Fifth Cornhill Test

ENGLAND v AUSTRALIA 1981

John Thicknesse

England regained the Ashes by going three-one up in the series. Like its two predecessors, the fifth Test was a game of extraordinary fluctuations and drama, made wholly unforgettable by yet another tour de force by Man-of-the-Match Botham, who, with the pendulum starting to swing Australia's way in England's second innings, launched an attack on Lillee and Alderman which, for its ferocious yet effortless power and dazzling cleanness of stroke, can surely never have been bettered in a Test match, even by the legendary Jessop.

Striding in to join Tavaré in front of 20,000 spectators on the Saturday afternoon when England, 101 ahead on first innings, had surrended the initiative so totally that in 69 overs they had collapsed to 104 for five, Botham plundered 118 in 123 minutes. His innings included six 6s - a record for Anglo-Australian Tests - and thirteen 4s, all but one of which, an inside edge that narrowly missed the off stump on its way to fine leg, exploded off as near the middle of the bat as makes no odds. Of the 102 balls he faced (86 to reach the hundred), 53 were used up in reconnaissance in his first 28 runs (70 minutes). Then Alderman and Lillee took the second new ball and Botham erupted, smashing 66 of eight overs by tea with three 6s off Lillee, all hooked, and one off Alderman, a huge pull far back in the crowd to the left of the pavilion. He completed his hundred with his fifth 6, a sweep, added the sixth with an immense and perfectly struck blow over the sight-screen, also off Bright, and was caught at the wicket a few moments later off 22-year-old Mike Whitney. The brisk left-armer, after only six first-class games (four for New South Wales, two for Gloucestershire), had been plucked out of obscurity on the eve of the match when Australia learned that neither Hogg nor Lawson was fit to play.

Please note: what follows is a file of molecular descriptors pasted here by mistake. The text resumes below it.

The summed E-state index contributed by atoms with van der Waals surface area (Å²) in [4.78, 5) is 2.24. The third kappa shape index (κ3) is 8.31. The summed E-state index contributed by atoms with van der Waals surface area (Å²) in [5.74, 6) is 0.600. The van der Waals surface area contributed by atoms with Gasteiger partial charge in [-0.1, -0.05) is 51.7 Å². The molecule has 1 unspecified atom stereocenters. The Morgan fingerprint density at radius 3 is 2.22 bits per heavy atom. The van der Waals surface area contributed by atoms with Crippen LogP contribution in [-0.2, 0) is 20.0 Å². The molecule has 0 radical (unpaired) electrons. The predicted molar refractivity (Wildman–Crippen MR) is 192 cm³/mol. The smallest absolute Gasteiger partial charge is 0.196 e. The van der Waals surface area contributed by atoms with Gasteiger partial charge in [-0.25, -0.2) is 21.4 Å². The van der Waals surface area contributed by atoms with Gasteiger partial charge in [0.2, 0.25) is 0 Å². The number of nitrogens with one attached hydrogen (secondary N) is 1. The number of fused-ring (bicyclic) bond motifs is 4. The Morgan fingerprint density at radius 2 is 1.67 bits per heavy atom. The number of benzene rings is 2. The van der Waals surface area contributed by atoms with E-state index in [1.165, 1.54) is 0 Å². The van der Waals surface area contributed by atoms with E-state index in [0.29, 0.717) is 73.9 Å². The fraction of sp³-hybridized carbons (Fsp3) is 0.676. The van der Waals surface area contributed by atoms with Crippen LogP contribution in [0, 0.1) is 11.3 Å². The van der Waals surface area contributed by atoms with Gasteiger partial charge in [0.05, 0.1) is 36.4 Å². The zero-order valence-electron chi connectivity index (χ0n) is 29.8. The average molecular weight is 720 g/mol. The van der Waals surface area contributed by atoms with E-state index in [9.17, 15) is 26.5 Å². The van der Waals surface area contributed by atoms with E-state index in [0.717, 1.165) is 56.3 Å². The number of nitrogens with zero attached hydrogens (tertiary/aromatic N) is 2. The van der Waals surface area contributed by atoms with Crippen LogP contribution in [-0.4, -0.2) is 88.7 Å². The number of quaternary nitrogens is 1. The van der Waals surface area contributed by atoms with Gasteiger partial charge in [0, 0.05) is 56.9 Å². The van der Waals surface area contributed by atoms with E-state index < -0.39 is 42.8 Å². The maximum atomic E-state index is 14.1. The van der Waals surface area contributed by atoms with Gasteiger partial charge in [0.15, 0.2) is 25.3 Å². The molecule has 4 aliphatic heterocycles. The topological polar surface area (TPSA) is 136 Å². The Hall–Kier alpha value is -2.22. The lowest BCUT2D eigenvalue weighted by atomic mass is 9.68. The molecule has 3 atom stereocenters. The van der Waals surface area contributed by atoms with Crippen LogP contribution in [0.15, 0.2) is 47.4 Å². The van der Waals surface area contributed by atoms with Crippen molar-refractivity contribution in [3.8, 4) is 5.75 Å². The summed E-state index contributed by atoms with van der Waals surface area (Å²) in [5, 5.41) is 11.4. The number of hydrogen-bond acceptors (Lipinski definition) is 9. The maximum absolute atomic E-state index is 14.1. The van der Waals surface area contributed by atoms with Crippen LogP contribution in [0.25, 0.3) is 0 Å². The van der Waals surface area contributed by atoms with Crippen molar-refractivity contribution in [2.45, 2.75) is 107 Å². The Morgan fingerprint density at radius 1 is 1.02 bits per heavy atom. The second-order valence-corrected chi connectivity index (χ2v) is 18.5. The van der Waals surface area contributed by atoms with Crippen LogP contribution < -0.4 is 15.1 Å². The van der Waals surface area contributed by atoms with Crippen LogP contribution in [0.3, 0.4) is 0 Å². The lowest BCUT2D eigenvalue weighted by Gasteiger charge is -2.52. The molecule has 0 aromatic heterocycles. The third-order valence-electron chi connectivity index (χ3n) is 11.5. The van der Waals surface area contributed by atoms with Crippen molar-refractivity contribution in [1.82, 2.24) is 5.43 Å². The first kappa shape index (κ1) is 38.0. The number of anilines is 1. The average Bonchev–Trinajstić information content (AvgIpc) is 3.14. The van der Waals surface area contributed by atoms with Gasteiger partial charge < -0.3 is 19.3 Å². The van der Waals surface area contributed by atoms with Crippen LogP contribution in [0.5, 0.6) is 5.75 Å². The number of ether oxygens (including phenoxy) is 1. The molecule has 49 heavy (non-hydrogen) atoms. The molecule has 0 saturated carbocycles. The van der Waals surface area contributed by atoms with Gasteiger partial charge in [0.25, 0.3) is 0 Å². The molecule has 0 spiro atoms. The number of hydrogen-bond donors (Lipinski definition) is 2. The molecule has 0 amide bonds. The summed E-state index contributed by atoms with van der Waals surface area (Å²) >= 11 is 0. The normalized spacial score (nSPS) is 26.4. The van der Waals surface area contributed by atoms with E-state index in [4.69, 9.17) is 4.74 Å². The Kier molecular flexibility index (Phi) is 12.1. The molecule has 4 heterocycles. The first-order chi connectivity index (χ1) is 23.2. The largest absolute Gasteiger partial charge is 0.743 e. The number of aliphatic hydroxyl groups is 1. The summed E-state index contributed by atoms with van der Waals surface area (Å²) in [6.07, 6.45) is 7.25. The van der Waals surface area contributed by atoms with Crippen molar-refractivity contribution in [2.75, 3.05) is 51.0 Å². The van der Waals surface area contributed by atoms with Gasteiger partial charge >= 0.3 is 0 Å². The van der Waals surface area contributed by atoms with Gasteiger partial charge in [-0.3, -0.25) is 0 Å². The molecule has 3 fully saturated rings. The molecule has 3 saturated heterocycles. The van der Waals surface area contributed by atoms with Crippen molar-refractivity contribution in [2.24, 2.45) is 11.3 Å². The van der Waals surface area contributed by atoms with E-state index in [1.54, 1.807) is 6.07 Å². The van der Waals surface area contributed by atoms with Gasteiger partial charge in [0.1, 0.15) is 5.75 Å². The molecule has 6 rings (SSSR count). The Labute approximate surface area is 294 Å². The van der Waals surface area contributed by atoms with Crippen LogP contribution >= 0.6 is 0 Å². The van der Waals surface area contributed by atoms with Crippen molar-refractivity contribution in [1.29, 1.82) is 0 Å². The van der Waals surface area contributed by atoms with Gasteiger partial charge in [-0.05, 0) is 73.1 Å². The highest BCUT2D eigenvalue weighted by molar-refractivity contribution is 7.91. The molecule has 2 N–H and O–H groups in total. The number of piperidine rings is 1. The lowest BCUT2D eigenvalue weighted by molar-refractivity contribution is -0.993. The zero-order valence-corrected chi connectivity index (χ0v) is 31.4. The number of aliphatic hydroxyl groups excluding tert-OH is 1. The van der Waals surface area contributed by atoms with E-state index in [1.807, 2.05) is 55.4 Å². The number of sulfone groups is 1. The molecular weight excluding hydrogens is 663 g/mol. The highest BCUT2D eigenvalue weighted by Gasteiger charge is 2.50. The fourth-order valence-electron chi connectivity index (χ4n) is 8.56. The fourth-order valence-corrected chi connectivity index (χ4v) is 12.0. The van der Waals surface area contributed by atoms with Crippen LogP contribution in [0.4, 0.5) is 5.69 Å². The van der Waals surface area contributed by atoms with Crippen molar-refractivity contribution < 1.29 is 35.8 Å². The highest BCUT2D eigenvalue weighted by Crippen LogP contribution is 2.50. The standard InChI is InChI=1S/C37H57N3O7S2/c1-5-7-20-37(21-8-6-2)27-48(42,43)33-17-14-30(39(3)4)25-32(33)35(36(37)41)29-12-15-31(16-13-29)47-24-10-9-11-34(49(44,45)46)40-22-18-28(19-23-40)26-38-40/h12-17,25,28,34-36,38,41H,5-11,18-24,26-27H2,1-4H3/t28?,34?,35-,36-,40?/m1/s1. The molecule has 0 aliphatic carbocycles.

Unkindly, it was to the greenhorn Whitney, running back from deep mid-off, that Botham, at 32, offered the first of two chances - nearer quarter than half - a high, swirling mishit over Alderman's head. The other came at 91 when Dyson, sprinting off the third-man boundary, then sliding forward on his knees and elbows, made a heroic effort to get his hands underneath a sliced square-cut off Lillee.

Of the 149 Botham and Tavaré added for the sixth wicket - after a morning in which England had lost three for 29 off 28 overs - Tavaré's share was 28. But his seven-hour 78, embodying the third-slowest 50 in Test cricket (304 minutes) was the rock on which Knott and Emburey sustained the recovery as the last four wickets added 151.

With the pitch growing steadily easier throughout the match, the full value of Tavaré's survival was seen on the fourth and fifth days when, thanks to Yallop's artistic 114 (three hours) and a fighting 123 not out in six and threequarter hours by Border, batting with a broken finger, Australia more than once seemed to be within reach of scoring 506 to win. Border's hundred, taking 373 minutes, was the slowest by an Australian in any Test, beating by four minutes Hughes's time for his hundred against England in 1978-79.